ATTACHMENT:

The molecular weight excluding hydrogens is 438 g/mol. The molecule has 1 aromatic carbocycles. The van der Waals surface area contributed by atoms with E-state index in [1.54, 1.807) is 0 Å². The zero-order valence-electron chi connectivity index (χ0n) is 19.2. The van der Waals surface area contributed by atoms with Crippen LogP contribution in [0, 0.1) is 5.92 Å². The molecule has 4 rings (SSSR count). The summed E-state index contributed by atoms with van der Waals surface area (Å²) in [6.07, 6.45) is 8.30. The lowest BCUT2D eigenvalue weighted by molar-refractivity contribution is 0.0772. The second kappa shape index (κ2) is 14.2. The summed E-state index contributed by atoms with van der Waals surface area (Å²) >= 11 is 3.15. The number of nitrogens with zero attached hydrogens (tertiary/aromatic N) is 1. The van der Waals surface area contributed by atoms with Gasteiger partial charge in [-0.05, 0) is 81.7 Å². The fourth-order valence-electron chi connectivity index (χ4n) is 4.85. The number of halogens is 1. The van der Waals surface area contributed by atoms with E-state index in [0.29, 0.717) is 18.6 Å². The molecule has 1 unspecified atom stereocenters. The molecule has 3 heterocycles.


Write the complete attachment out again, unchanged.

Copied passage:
The molecular weight excluding hydrogens is 438 g/mol. The molecule has 1 aromatic carbocycles. The van der Waals surface area contributed by atoms with E-state index in [1.54, 1.807) is 0 Å². The zero-order valence-electron chi connectivity index (χ0n) is 19.2. The van der Waals surface area contributed by atoms with Crippen LogP contribution in [0, 0.1) is 5.92 Å². The molecule has 4 rings (SSSR count). The summed E-state index contributed by atoms with van der Waals surface area (Å²) in [6.07, 6.45) is 8.30. The lowest BCUT2D eigenvalue weighted by molar-refractivity contribution is 0.0772. The second kappa shape index (κ2) is 14.2. The summed E-state index contributed by atoms with van der Waals surface area (Å²) >= 11 is 3.15. The number of nitrogens with zero attached hydrogens (tertiary/aromatic N) is 1. The van der Waals surface area contributed by atoms with Gasteiger partial charge in [-0.05, 0) is 81.7 Å². The fourth-order valence-electron chi connectivity index (χ4n) is 4.85. The number of halogens is 1. The van der Waals surface area contributed by atoms with E-state index in [0.29, 0.717) is 18.6 Å². The molecule has 1 unspecified atom stereocenters. The molecule has 3 heterocycles.